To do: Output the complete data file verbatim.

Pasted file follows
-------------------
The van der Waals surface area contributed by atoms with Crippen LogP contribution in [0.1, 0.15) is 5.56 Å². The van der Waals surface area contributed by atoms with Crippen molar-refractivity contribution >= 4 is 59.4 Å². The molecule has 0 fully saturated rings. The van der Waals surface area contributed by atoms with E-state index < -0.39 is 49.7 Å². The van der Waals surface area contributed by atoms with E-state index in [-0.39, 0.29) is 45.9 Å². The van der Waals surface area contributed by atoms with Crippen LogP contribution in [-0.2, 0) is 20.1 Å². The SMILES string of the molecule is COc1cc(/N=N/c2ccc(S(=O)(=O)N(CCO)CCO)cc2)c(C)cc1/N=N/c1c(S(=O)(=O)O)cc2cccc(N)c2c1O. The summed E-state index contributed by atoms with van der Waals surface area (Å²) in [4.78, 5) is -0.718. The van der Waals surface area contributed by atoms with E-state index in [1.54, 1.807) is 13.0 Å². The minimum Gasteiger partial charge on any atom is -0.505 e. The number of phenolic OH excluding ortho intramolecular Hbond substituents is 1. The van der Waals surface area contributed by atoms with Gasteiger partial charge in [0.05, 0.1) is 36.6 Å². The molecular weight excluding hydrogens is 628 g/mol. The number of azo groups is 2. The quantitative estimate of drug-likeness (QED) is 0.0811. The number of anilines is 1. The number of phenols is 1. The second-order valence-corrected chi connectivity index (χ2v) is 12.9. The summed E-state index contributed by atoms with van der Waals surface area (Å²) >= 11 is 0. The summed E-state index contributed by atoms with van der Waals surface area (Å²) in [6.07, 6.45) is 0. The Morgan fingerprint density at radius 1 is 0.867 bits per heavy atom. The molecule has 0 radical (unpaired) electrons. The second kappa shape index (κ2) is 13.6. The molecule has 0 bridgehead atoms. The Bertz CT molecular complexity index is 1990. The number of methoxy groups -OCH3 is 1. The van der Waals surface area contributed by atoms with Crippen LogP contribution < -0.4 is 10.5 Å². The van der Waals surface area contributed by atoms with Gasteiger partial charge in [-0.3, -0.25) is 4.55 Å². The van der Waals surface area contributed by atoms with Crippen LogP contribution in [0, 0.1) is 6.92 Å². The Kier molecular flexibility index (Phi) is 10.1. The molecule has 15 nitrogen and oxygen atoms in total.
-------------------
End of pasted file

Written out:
The van der Waals surface area contributed by atoms with Crippen LogP contribution in [0.1, 0.15) is 5.56 Å². The van der Waals surface area contributed by atoms with Crippen molar-refractivity contribution >= 4 is 59.4 Å². The molecule has 0 fully saturated rings. The van der Waals surface area contributed by atoms with E-state index < -0.39 is 49.7 Å². The van der Waals surface area contributed by atoms with E-state index in [-0.39, 0.29) is 45.9 Å². The van der Waals surface area contributed by atoms with Crippen LogP contribution in [-0.2, 0) is 20.1 Å². The SMILES string of the molecule is COc1cc(/N=N/c2ccc(S(=O)(=O)N(CCO)CCO)cc2)c(C)cc1/N=N/c1c(S(=O)(=O)O)cc2cccc(N)c2c1O. The summed E-state index contributed by atoms with van der Waals surface area (Å²) in [4.78, 5) is -0.718. The van der Waals surface area contributed by atoms with E-state index in [1.54, 1.807) is 13.0 Å². The minimum Gasteiger partial charge on any atom is -0.505 e. The number of phenolic OH excluding ortho intramolecular Hbond substituents is 1. The van der Waals surface area contributed by atoms with Gasteiger partial charge in [0.05, 0.1) is 36.6 Å². The molecular weight excluding hydrogens is 628 g/mol. The number of azo groups is 2. The quantitative estimate of drug-likeness (QED) is 0.0811. The number of anilines is 1. The number of phenols is 1. The second-order valence-corrected chi connectivity index (χ2v) is 12.9. The summed E-state index contributed by atoms with van der Waals surface area (Å²) >= 11 is 0. The summed E-state index contributed by atoms with van der Waals surface area (Å²) in [6.07, 6.45) is 0. The Morgan fingerprint density at radius 1 is 0.867 bits per heavy atom. The molecule has 0 radical (unpaired) electrons. The second kappa shape index (κ2) is 13.6. The molecule has 0 bridgehead atoms. The Bertz CT molecular complexity index is 1990. The number of methoxy groups -OCH3 is 1. The van der Waals surface area contributed by atoms with Crippen LogP contribution < -0.4 is 10.5 Å². The van der Waals surface area contributed by atoms with Gasteiger partial charge in [-0.3, -0.25) is 4.55 Å². The van der Waals surface area contributed by atoms with Crippen LogP contribution in [0, 0.1) is 6.92 Å². The Kier molecular flexibility index (Phi) is 10.1. The molecule has 15 nitrogen and oxygen atoms in total.